Police: McCain volunteer (white female) made up politically-inspired story of black man assaulting her
A McCain campaign volunteer made up a story of being robbed, pinned to the ground and having the letter "B" scratched on her face in a politically inspired attack, police said Friday.
Ashley Todd, 20-year-old college student from College Station, Texas, admitted Friday that the story was false and was being charged with making a false report to police, said Maurita Bryant, the assistant chief of the police department's investigations division. Police doubted her story from the start, Bryant said.
Todd worked in New York for the College Republican National Committee before moving two weeks ago to Pennsylvania, where her duties included recruiting college students, the committee's executive director, Ethan Eilon, has said.
Eilon declined to comment on the investigation Friday or to help The Associated Press contact Todd.
Todd, who is white, told police she was attacked by a 6-foot-4 black man Wednesday night. She now can't explain why she invented the story, Bryant said.
Todd also told police she believes she cut the backward "B" onto her own cheek, but she didn't explain how or why, Bryant said.
Todd initially told investigators she was attempting to use a bank branch ATM when the man approached her from behind, put a knife with a 4- to 5-inch blade to her throat and demanded money. She told police she handed the assailant $60 and walked away.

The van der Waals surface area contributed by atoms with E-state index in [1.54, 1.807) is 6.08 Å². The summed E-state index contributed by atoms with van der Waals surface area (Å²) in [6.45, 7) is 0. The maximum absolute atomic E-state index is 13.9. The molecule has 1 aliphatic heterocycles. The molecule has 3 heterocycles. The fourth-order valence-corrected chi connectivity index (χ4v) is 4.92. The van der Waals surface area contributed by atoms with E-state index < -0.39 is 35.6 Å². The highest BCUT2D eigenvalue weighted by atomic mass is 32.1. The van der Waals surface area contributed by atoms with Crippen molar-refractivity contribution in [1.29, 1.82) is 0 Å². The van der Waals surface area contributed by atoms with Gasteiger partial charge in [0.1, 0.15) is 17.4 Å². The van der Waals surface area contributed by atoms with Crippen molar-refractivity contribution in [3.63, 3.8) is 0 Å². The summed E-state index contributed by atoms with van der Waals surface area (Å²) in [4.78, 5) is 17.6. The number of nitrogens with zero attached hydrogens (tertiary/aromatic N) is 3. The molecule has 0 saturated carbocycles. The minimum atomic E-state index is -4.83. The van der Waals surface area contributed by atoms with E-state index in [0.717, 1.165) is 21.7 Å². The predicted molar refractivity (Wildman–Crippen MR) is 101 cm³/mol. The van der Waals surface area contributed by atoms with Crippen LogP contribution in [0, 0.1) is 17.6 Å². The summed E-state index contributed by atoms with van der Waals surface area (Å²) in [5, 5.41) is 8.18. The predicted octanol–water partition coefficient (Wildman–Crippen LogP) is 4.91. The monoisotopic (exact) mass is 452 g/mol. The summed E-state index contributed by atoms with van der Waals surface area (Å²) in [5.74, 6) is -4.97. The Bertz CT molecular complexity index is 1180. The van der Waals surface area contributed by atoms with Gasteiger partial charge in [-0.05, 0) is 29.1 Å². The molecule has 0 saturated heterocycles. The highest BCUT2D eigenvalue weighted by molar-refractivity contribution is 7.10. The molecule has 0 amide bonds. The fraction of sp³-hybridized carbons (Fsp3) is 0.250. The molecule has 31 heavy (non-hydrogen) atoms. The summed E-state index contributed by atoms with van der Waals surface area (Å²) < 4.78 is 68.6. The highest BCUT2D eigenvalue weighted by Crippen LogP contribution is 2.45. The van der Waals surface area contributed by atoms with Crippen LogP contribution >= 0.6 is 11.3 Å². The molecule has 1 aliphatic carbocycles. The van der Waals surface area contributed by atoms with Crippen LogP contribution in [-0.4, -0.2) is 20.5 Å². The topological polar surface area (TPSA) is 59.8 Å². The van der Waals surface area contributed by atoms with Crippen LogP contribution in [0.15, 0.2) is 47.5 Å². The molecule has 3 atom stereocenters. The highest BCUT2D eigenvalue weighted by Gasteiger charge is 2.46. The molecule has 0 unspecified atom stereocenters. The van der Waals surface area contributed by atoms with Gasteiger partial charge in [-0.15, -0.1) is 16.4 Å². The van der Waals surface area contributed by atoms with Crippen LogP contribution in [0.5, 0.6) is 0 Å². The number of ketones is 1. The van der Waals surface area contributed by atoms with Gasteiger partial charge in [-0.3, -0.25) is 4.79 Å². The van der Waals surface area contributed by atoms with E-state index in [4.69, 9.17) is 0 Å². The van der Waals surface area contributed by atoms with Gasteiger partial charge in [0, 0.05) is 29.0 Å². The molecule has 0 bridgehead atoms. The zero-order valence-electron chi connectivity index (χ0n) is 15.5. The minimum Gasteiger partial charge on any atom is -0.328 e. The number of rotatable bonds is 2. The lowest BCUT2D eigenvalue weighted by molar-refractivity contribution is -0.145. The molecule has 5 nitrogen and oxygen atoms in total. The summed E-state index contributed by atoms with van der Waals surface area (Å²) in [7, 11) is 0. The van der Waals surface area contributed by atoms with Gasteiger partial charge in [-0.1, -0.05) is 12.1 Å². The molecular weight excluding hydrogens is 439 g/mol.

Todd told investigators that she suspected the man then noticed a John McCain sticker on her car, became angry and punched her in the back of the head, knocking her to the ground and telling her "you are going to be a Barack supporter," police said.
She said he continued to punch and kick her while threatening "to teach her a lesson for being a McCain supporter," police said. She said he then sat on her chest, pinned her hands down with his knees and scratched a backward letter "B" into her face with a dull knife.
Todd told police she didn't seek medical attention, but instead went to a friend's apartment nearby and called police about 45 minutes later.
The Associated Press could not immediately locate Todd's family.
Bryant said somebody charged with making a false report would typically be cited and sent a summons. But because police have concerns about Todd's mental health, they are consulting with the Allegheny County District Attorney. She remained in custody and was awaiting arraignment.
Earlier Friday, police said they had found inconsistencies in Todd's story. They gave her a lie-detector test, but wouldn't release the polygraph results. Investigators also said bank surveillance photos did not back up the woman's initial story of being attacked at an ATM.
Police interviewed Todd after she contacted police Wednesday night and again on Thursday, Bryant said. They asked her to come back Friday, ostensibly to help police put together a sketch of the man. Instead, detectives began interviewing her.
"They just started talking to her and she just opened up and said she wanted to tell the truth," Bryant said.
Bryant said it doesn't appear that anyone else put the woman up to the false report.
Police suspected all along that Todd might not be telling the truth, starting with the fact that the "B" was backward, Bryant said.
"We have robbers here in Pittsburgh, but they don't generally mutilate someone's face like that," Bryant said. "They just take the money and run."